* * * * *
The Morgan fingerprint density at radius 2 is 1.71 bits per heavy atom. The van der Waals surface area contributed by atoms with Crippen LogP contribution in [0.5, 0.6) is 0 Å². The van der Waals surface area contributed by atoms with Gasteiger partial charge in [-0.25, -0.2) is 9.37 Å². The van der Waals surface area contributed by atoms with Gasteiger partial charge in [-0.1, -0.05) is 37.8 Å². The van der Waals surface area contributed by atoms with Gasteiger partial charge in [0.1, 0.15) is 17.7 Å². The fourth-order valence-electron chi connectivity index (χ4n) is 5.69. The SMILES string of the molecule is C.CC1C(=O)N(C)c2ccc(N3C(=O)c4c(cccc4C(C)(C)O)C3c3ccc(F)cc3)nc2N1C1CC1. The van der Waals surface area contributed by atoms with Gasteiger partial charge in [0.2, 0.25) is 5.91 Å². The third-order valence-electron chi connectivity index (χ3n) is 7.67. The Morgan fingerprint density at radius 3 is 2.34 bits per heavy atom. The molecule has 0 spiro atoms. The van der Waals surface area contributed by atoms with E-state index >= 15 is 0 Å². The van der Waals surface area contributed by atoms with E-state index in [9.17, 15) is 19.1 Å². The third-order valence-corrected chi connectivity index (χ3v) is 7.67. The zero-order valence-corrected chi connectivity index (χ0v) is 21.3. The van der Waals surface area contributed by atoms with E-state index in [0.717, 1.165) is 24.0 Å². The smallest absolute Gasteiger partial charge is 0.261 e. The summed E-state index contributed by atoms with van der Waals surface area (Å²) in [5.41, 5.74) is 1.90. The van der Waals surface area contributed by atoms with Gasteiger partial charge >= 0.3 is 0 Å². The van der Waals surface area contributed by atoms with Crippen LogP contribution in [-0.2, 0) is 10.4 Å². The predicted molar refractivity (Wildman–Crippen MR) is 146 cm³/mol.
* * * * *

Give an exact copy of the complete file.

The Morgan fingerprint density at radius 2 is 1.71 bits per heavy atom. The van der Waals surface area contributed by atoms with Crippen LogP contribution in [0.5, 0.6) is 0 Å². The van der Waals surface area contributed by atoms with Gasteiger partial charge in [-0.25, -0.2) is 9.37 Å². The van der Waals surface area contributed by atoms with Gasteiger partial charge in [-0.1, -0.05) is 37.8 Å². The van der Waals surface area contributed by atoms with Gasteiger partial charge in [0.1, 0.15) is 17.7 Å². The fourth-order valence-electron chi connectivity index (χ4n) is 5.69. The SMILES string of the molecule is C.CC1C(=O)N(C)c2ccc(N3C(=O)c4c(cccc4C(C)(C)O)C3c3ccc(F)cc3)nc2N1C1CC1. The van der Waals surface area contributed by atoms with Gasteiger partial charge in [0.2, 0.25) is 5.91 Å². The third-order valence-electron chi connectivity index (χ3n) is 7.67. The Morgan fingerprint density at radius 3 is 2.34 bits per heavy atom. The molecule has 0 spiro atoms. The van der Waals surface area contributed by atoms with E-state index >= 15 is 0 Å². The van der Waals surface area contributed by atoms with E-state index in [9.17, 15) is 19.1 Å². The third-order valence-corrected chi connectivity index (χ3v) is 7.67. The zero-order valence-corrected chi connectivity index (χ0v) is 21.3. The van der Waals surface area contributed by atoms with E-state index in [0.717, 1.165) is 24.0 Å². The smallest absolute Gasteiger partial charge is 0.261 e. The summed E-state index contributed by atoms with van der Waals surface area (Å²) in [5.41, 5.74) is 1.90. The van der Waals surface area contributed by atoms with Gasteiger partial charge >= 0.3 is 0 Å². The van der Waals surface area contributed by atoms with Crippen LogP contribution in [-0.2, 0) is 10.4 Å². The predicted molar refractivity (Wildman–Crippen MR) is 146 cm³/mol.